The Great Recession entailed a huge rise in unemployment; that is easy to track, as it is prominently featured in the monthly Bureau of Labor Statistics releases and is soon thereafter up on the St. Louis Fed FRED data site. Almost as well known is the rise in workers on (involuntary) short hours. That sort of correction is standard, reflected in the "U-6" series of "alternative measures of underutilization."
During the current US recession workers also dropped out of the labor force in unprecedented numbers. While that is a major component of adjustment to business cycles in Japan (and unemployment a smaller component), that has not been the case for the US. During the 2001 recession, employment as a share of the population for the middle of the labor market (ages 30-54) fell by 1.7 points. In contrast, between January 2007 and January 2010 the ratio fell by 5.1 points.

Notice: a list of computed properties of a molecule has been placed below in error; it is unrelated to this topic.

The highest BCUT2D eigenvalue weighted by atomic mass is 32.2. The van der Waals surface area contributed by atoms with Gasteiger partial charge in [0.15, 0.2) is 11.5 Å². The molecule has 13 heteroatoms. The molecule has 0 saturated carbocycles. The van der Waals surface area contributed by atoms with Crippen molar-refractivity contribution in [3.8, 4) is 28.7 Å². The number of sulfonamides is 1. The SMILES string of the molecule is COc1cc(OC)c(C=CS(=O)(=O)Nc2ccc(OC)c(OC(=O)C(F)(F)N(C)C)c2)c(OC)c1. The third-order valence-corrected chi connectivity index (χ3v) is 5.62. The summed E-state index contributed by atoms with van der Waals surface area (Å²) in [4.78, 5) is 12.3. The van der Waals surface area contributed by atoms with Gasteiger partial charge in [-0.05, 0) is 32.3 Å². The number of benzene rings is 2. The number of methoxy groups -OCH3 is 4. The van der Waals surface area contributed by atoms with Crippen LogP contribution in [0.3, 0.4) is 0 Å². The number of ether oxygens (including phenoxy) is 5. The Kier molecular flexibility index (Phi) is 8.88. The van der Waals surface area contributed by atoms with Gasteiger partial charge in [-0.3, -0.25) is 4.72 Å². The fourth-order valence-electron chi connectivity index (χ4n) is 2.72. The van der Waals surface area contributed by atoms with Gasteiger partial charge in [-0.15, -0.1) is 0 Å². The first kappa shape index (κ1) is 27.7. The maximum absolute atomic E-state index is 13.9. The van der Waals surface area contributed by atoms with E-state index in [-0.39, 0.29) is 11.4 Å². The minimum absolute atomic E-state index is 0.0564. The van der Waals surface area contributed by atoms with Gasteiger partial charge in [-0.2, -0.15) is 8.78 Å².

During the past decade, however, the age composition of the population shifted markedly; above all, the baby boomers are now entering retirement. This makes it more difficult to summarize in a single number. But it also turns out that the dynamics across different cohorts are quite different. My own prior was that the Great Recession led to a wave of early retirements, which would show up as a drop in the ration of employment to population. In fact, the ratio rose rather than fell.
This brief note focuses on presenting the data.